Freedman admitted he could not make an artistic decision about the professional quality of my work on his own accord because, as he explained, he was not a musician. Accordingly, he asked conductor James Sinclair, now executive editor of the Ives Society, to make an artistic appraisal of my work. I presented the first third of my realization of the score for his review in a meeting at the Yale University Music Library. After three months, he authorized the green light allowing me to continue. But even before a final decision could be announced, Sinclair drove home the point that since Austin had begun 16 years earlier to complete the piece, I was to wait until after Austin’s release before announcing my own version. I halted all work at the advice of counsel. With Sinclair’s eventual approval, I wrote still again to Ellis Freedman asking for “permission to complete the project.” On March 22, 1994, he wrote back in the affirmative. “In view of James Sinclair’s endorsement, you may take this letter as permission on behalf of the American Academy of Arts and Letters to continue and complete your Universe Symphony project.”

Lou Harrison diagnosed two major problems in making a performing edition. The first problem he saw concerned the need for an accurate tempo to apply to this phantasmagoria of instrumental forces. I make the case that Ives is clear that the “Basic Unit” is correctly measurable at 16 seconds, flexible to the spirit of the music. Percussionists are assigned recurring particular divisions matched by specific instruments. The tempo is actually commensurate with the tempo of the Fourth Symphony. The second problem concerned the impossibility of confirming the alignment of the forces. But, after having now worked through the materials, including in performance, I have complete confidence that this has been successfully accomplished.

There is a curious mention in the sketches of a “2500 chorus” on a brainstorming page in the sketches (Neg. = q3021), but there is neither music nor text for anyone to sing. Harrison later called the mention of the chorus “visionary,” and added, “He asks for an absurdly large chorus of 2500, the sort of chorus that couldn’t keep its place anyway because of the line of sight and acoustic problems. And a special chorus of 500. In short, I think this page is mostly visionary and the fact that the whole page was crossed out in his manuscript gives us some clue” (unpublished commentary, Peer). Harrison’s conclusion makes sense, as does his evaluation of this phase of Ives’s thinking. That Ives crossed out this page (Neg. = q3021) attests in the long run to his ongoing, practical view of this work as able to be completed. Also, Ives’s original conception could not have included a chorus, the use of the human voice, at a time in the piece’s cosmic chronology when there were no humans in existence.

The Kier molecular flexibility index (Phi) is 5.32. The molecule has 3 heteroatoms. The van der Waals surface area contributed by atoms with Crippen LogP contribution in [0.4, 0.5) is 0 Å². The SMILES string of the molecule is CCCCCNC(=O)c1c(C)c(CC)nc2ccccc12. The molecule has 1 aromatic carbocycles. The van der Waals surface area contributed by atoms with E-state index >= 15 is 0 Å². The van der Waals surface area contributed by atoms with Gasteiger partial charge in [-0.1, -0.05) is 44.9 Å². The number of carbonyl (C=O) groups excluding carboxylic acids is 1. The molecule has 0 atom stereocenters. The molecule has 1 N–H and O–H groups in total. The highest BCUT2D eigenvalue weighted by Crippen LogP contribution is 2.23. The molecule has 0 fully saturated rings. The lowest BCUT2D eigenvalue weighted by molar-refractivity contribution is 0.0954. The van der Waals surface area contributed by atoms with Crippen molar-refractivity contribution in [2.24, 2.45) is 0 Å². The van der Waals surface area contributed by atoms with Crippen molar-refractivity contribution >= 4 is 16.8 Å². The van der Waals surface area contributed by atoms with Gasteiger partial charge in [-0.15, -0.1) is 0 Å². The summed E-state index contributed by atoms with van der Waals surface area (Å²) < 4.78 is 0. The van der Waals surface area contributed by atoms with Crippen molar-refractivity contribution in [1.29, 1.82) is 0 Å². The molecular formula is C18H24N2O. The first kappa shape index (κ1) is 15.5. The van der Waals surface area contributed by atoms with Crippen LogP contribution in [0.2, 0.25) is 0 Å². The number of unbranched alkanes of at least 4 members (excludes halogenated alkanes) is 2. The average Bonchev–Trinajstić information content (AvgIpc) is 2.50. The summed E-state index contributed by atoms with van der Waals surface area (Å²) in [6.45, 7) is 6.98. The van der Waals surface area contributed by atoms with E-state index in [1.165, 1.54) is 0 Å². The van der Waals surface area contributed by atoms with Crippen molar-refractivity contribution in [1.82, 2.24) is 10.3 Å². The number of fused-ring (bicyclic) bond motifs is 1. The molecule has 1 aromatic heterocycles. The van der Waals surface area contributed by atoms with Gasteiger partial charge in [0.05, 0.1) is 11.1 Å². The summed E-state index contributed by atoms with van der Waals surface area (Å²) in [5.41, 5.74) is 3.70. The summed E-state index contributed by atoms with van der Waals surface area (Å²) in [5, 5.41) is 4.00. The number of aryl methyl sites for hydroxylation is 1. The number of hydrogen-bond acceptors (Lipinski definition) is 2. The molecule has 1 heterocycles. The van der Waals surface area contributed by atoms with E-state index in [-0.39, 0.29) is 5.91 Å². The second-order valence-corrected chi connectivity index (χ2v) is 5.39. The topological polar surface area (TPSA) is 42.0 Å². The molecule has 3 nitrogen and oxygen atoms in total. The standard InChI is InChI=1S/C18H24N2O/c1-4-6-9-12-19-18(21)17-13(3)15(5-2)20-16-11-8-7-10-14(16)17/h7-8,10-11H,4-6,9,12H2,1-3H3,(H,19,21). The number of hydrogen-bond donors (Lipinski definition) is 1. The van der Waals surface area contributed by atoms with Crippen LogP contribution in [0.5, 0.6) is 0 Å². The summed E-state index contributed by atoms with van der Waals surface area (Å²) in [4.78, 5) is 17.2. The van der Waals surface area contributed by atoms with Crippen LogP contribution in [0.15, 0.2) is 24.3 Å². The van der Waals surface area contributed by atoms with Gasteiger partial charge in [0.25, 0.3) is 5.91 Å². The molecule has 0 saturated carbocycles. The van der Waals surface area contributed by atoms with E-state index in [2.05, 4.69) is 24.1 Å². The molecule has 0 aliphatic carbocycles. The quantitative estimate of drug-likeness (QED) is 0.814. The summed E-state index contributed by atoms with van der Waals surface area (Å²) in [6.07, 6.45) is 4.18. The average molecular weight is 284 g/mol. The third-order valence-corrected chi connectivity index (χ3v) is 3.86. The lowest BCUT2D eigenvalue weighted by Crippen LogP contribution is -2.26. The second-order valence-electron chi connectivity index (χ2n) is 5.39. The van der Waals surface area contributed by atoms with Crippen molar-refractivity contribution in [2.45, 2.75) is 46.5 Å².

Then there is the whole question of Ives’s tuning. Ives’s sketches feature extensive use of quartertones. He also includes a part in the orchestra for an instrument he calls a “just intonation machine” and a just intonation-tuned harp. Significantly, his frequent use of different spellings for pitches that would be heard as identical in equal temperament throughout these sketches, and in many other compositions, are evidence that Ives intended subtler pitch distinctions. [Ed. Note: Johnny Reinhard's detailed explanation of Ives's tuning system will appear in NewMusicBox later this year.]

In September 1995, after first completing a fully notated score, I physically handled the actual original sketches for the first time, which are located in the Ives Collection room at the Yale Music Library. After examining every appropriate piece of writing during one long day, American Festival of Microtonal Music board president Ted Coons and I caught up to 45 errors in the Mauceri transcription. They were challenging to detect for all the same reasons that Lou Harrison jokingly noted in his unpublished commentary to Peer in 1974: “I cannot refrain from remarking, in view of the many congested pages of this manuscript, that to the casual observer it might seem that Mr. Ives early in his career purchased an amount of music paper and was thereafter unable to locate any more, so congested and re-used is each page.”

Each of the many other decisions I had to make to realize the score is similarly explainable in light of Ives’s clear indications. By puzzling out the composer’s directives, often late into the night, and patch by patch, I gradually steered into a final realization. (As it turns out, Ives is reputed to have worked late at night as well.)

But there was another hitch. Before the Ives Society would agree to give final approval for a performance, they insisted on having David G. Porter, their resident musicologist, review my full score and the “codebook” I concocted to outline the score construction. I flinched when Todd Vunderink told me that Sinclair would accept no other musicologist than Porter. My concern was that Porter would be so invested in his own opinions that at best he would find it at variance with his observations. (Having had the opportunity to inspect Porter’s material, I had found him at variance with my observations.) The Pulse of the Cosmos prelude is for Porter a full 10-cycles long thickening and thinning of polyrhythms, with no other instruments but percussion, and unnamed at that. It would require an evening unto itself due its length and is, I believe, a complete misunderstanding on his part. The commencing of the full orchestra in Section A would then follow on the next evening in Porter’s perfect world.